From Publishers Weekly
The son of New Yorker
writer Brendan Gill grew up meeting the likes of Ezra Pound and Ernest Hemingway. A Yale education led to a job at prestigious J. Walter Thompson Advertising. But at 63, the younger Gill's sweet life has gone sour. Long fired from JWT, his own business is collapsing and an ill-advised affair has resulted in a new son and a divorce. At this low point, and in need of health insurance for a just diagnosed brain tumor, Gill fills out an application for Starbucks and is assigned to the store on 93rd and Broadway in New York City, staffed primarily by African-Americans. Working as a barista, Gill, who is white, gets an education in race relations and the life of a working class Joe . Gill certainly has a story to tell, but his narrative is flooded with saccharine flashbacks, when it could have detailed how his very different, much younger colleagues, especially his endearing 28-year-old manager, Crystal Thompson, came to accept him. The book reads too much like an employee handbook, as Gill details his duties or explains how the company chooses its coffee. Gill's devotion to the superchain has obviously changed his life for the better, but that same devotion makes for a repetitive, unsatisfying read. Photos not seen by PW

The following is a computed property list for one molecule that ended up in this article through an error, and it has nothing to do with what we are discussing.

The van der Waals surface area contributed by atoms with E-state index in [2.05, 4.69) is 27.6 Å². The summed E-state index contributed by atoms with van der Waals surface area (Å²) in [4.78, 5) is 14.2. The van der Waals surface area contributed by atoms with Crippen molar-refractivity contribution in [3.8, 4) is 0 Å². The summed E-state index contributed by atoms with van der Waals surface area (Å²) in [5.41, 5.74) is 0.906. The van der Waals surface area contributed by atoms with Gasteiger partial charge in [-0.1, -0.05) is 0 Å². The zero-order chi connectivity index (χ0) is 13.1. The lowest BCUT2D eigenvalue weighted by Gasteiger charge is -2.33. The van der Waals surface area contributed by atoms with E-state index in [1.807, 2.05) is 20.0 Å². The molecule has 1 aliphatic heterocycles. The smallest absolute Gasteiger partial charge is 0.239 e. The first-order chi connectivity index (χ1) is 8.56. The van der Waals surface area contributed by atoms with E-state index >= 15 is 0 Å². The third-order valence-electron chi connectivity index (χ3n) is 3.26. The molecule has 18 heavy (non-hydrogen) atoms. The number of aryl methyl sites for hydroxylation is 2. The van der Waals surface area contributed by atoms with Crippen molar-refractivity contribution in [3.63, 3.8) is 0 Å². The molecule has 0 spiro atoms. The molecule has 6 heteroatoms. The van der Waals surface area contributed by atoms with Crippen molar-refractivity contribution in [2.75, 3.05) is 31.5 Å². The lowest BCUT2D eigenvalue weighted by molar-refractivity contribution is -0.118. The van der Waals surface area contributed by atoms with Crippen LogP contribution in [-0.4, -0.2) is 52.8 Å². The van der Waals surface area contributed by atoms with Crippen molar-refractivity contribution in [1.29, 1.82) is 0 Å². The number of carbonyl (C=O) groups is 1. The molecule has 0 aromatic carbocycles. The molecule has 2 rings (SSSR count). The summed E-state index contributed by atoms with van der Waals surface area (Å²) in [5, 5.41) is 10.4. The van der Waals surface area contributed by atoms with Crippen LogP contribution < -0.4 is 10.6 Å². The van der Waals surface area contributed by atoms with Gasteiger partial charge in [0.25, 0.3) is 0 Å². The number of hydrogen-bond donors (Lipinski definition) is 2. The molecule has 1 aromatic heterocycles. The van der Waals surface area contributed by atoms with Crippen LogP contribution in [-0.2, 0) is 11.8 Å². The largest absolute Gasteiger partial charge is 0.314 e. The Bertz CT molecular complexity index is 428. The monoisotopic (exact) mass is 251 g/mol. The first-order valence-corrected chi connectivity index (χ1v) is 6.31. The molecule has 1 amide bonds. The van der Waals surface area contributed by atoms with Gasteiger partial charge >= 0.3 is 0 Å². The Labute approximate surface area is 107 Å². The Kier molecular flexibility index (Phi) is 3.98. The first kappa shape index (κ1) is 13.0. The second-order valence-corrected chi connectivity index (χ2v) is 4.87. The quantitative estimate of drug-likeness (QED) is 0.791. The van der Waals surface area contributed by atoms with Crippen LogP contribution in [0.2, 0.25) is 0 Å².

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*Starred Review* Yale graduate, prosperous ad exec: Gill has it all. Then he turns 60 and finds himself precipitously bounced from his job and saddled with the triple threats of a ruined marriage, an unexpected newborn, and a brain tumor. Despairing at the prospect of looming poverty, he stops at a Manhattan Starbucks to comfort himself with a latte. By chance he sits down next to Crystal, a young African American woman recruiting new workers for the coffee giant, and she offers him a job. Almost as an act of desperation, he accepts, and he dons the uniform of a barista-in-training at an Upper West Side Starbucks. This son of privilege who had hobnobbed with Queen Elizabeth, T. S. Eliot, and Jackie Onassis, now keeps daily company with a diverse crew of brash young New Yorkers for whom Starbucks' progressive employee benefits and demanding, inspiring standards of public service offer hope. Gill starts at the bottom, cleaning the bathroom, and he has trouble mastering the cash register. Over the months he learns to deeply respect Crystal, to appreciate the mutual support of his coworkers, and to genuinely cherish the passing parade of customers, each unique. To his own astonishment, he realizes that he actually looks forward joyfully to every hectic, exhausting workday. Other corporate giants can only envy the sheer goodwill that this memoir will inevitably generate for Starbucks. What a read. Knoblauch, Mark